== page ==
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Education Funding Depends on Devil in the Details

November 13, 2015

Congress and the White House recently agreed to increase federal budget caps, relaxing spending limitations that had been impeding progress on the FY16 budget. While an additional $50 billion will be split evenly between defense spending and domestic programs, the devil remains in the details as to how the $25 billion for non-defense activities will be divided across the 11 different spending bills that fund the federal government. 

If Congress and the White House don't have an agreement by December 11 on a final FY16 spending plan, they will need to pass another temporary budget extension or again face the prospect of a government shutdown. Ultimately, it is expected that the 11 separate budget packages will be wrapped up into one large omnibus appropriations bill.

At stake are funding levels for federal student aid programs. Of the 11, it is the Labor-Health and Human Services (HHS)-Education bill that provides funds for student aid, as well as a wide array of other education, labor, and health-related agencies and programs. House and Senate lawmakers drafted respective versions of the bill before the caps were lifted, but few new details have emerged after negotiators garnered the ability to boost individual agencies and programs.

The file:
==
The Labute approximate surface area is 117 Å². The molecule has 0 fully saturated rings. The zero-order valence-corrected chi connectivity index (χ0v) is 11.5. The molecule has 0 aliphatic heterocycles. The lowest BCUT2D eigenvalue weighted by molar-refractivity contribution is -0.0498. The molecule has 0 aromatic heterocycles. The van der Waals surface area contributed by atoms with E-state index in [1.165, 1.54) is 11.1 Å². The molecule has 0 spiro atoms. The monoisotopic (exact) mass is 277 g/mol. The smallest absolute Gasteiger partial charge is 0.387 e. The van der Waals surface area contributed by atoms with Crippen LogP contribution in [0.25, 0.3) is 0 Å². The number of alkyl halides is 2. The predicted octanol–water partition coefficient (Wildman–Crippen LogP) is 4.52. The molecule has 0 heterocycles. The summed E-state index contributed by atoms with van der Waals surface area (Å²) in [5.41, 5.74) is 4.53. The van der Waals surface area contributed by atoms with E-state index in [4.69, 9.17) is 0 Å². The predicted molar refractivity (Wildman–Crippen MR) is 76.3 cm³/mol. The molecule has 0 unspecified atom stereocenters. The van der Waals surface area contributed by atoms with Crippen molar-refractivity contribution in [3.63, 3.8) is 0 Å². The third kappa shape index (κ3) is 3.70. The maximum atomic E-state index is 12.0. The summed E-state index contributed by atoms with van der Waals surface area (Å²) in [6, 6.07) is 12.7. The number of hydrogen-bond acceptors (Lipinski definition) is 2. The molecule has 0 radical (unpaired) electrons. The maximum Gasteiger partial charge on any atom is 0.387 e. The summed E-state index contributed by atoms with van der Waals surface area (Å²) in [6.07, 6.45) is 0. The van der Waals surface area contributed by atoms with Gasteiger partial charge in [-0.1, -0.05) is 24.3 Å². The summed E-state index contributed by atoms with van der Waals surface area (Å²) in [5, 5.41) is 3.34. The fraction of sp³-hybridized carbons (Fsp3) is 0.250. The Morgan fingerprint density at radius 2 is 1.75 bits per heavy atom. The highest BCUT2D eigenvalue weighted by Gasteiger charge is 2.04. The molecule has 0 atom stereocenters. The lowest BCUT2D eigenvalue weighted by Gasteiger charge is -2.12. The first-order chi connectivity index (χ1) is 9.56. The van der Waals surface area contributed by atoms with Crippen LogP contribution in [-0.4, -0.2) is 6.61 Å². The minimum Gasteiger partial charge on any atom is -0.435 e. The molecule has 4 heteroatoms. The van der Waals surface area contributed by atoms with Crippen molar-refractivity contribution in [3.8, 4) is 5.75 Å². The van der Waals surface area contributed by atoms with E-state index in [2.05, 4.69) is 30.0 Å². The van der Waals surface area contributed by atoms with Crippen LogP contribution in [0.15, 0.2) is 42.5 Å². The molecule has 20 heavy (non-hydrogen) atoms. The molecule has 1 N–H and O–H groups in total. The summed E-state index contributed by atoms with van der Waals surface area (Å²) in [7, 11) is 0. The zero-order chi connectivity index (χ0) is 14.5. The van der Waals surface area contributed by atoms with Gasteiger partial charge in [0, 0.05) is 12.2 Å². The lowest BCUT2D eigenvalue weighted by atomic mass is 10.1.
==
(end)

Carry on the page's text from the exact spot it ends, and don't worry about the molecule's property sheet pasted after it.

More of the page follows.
The National Institutes of Health will likely see a considerable boost as there is extensive bipartisan support for the research agency. However, questions remain as to how the rest of the allocation will be distributed across labor, health, and education spending lines.

NACUBO, as a member of the Student Aid Alliance, this year called for sufficient funding to maintain the scheduled maximum Pell Grant award of $5,915, as well to restore proposed cuts to the Federal Work Study program, Supplemental Educational Opportunity Grants, and graduate education, and to maintain the increases in TRIO and GEAR UP.

The Labor-HHS-Education bill is annually one of the most controversial spending bills and is regularly targeted for related and unrelated policy riders. Negotiations have already become complicated as Republican lawmakers are exploring a number of politically divisive add-ons to the bill, including a proposal to cut off Medicaid funding for Planned Parenthood as well as other riders that could roll back some Obama administration labor policies.

Many others are also looking to the year-end omnibus spending bill as a vehicle for their legislative interests—including those continuing efforts to secure an extension for the now-expired Perkins Loans program. Sen. Tammy Baldwin (D-WI) is leading efforts to include a Perkins one-year extension as an amendment to the omnibus appropriations bill (while at the same time also seeking other legislative vehicles).


Those interested in contributing to advocacy efforts in support of the Perkins Loan program and federal student aid programs can:


Liz Clark
Senior Director, Federal Affairs